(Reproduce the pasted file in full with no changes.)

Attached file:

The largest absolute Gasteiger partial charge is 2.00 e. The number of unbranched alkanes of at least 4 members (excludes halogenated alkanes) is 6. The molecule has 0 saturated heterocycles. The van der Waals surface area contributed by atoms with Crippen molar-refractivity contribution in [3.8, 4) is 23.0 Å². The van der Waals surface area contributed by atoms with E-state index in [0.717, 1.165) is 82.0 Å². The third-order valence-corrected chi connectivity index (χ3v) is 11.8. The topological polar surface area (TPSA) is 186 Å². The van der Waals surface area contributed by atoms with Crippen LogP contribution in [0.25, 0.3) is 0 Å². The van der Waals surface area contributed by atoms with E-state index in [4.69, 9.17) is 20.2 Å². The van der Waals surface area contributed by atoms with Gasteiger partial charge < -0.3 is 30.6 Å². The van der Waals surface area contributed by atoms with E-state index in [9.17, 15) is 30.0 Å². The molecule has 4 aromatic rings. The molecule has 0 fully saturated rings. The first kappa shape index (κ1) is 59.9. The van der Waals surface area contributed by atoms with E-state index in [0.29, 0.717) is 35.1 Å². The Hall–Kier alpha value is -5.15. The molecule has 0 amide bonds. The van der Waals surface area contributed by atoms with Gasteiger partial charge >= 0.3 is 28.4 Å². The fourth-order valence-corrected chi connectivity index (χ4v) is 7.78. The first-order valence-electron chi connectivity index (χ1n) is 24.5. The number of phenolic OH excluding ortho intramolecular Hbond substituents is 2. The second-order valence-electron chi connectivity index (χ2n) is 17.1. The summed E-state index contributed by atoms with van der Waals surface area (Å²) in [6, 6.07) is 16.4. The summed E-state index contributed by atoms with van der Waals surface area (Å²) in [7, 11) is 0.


The largest absolute Gasteiger partial charge is 2.00 e. The number of unbranched alkanes of at least 4 members (excludes halogenated alkanes) is 6. The molecule has 0 saturated heterocycles. The van der Waals surface area contributed by atoms with Crippen molar-refractivity contribution in [3.8, 4) is 23.0 Å². The van der Waals surface area contributed by atoms with E-state index in [0.717, 1.165) is 82.0 Å². The third-order valence-corrected chi connectivity index (χ3v) is 11.8. The topological polar surface area (TPSA) is 186 Å². The van der Waals surface area contributed by atoms with Crippen LogP contribution in [0.25, 0.3) is 0 Å². The van der Waals surface area contributed by atoms with E-state index in [4.69, 9.17) is 20.2 Å². The van der Waals surface area contributed by atoms with Gasteiger partial charge < -0.3 is 30.6 Å². The van der Waals surface area contributed by atoms with E-state index in [9.17, 15) is 30.0 Å². The molecule has 4 aromatic rings. The molecule has 0 fully saturated rings. The first kappa shape index (κ1) is 59.9. The van der Waals surface area contributed by atoms with E-state index in [0.29, 0.717) is 35.1 Å². The Hall–Kier alpha value is -5.15. The molecule has 0 amide bonds. The van der Waals surface area contributed by atoms with Gasteiger partial charge >= 0.3 is 28.4 Å². The fourth-order valence-corrected chi connectivity index (χ4v) is 7.78. The first-order valence-electron chi connectivity index (χ1n) is 24.5. The number of phenolic OH excluding ortho intramolecular Hbond substituents is 2. The second-order valence-electron chi connectivity index (χ2n) is 17.1. The summed E-state index contributed by atoms with van der Waals surface area (Å²) in [6, 6.07) is 16.4. The summed E-state index contributed by atoms with van der Waals surface area (Å²) in [7, 11) is 0.